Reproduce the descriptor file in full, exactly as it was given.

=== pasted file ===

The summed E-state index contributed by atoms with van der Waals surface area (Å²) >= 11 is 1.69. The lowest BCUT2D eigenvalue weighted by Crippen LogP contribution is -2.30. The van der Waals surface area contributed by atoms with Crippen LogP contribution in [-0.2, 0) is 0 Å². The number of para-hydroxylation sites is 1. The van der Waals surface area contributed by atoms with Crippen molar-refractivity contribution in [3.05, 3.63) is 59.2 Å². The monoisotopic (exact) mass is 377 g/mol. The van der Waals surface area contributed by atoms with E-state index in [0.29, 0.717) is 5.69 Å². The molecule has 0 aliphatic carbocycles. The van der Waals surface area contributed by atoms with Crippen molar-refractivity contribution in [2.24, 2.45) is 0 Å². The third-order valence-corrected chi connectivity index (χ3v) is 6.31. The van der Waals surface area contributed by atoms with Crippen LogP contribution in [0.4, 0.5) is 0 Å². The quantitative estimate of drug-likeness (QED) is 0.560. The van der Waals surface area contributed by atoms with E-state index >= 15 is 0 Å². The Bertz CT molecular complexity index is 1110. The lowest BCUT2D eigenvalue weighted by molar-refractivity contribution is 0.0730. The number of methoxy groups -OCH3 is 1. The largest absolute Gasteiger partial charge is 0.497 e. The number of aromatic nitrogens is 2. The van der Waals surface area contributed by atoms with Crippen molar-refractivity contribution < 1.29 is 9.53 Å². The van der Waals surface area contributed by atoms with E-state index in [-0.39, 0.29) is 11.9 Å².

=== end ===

The summed E-state index contributed by atoms with van der Waals surface area (Å²) >= 11 is 1.69. The lowest BCUT2D eigenvalue weighted by Crippen LogP contribution is -2.30. The van der Waals surface area contributed by atoms with Crippen LogP contribution in [-0.2, 0) is 0 Å². The number of para-hydroxylation sites is 1. The van der Waals surface area contributed by atoms with Crippen molar-refractivity contribution in [3.05, 3.63) is 59.2 Å². The monoisotopic (exact) mass is 377 g/mol. The van der Waals surface area contributed by atoms with E-state index in [0.29, 0.717) is 5.69 Å². The molecule has 0 aliphatic carbocycles. The van der Waals surface area contributed by atoms with Crippen molar-refractivity contribution in [2.24, 2.45) is 0 Å². The third-order valence-corrected chi connectivity index (χ3v) is 6.31. The van der Waals surface area contributed by atoms with Crippen LogP contribution in [0.4, 0.5) is 0 Å². The quantitative estimate of drug-likeness (QED) is 0.560. The van der Waals surface area contributed by atoms with E-state index >= 15 is 0 Å². The Bertz CT molecular complexity index is 1110. The lowest BCUT2D eigenvalue weighted by molar-refractivity contribution is 0.0730. The number of methoxy groups -OCH3 is 1. The largest absolute Gasteiger partial charge is 0.497 e. The number of aromatic nitrogens is 2. The van der Waals surface area contributed by atoms with Crippen molar-refractivity contribution < 1.29 is 9.53 Å². The van der Waals surface area contributed by atoms with E-state index in [-0.39, 0.29) is 11.9 Å².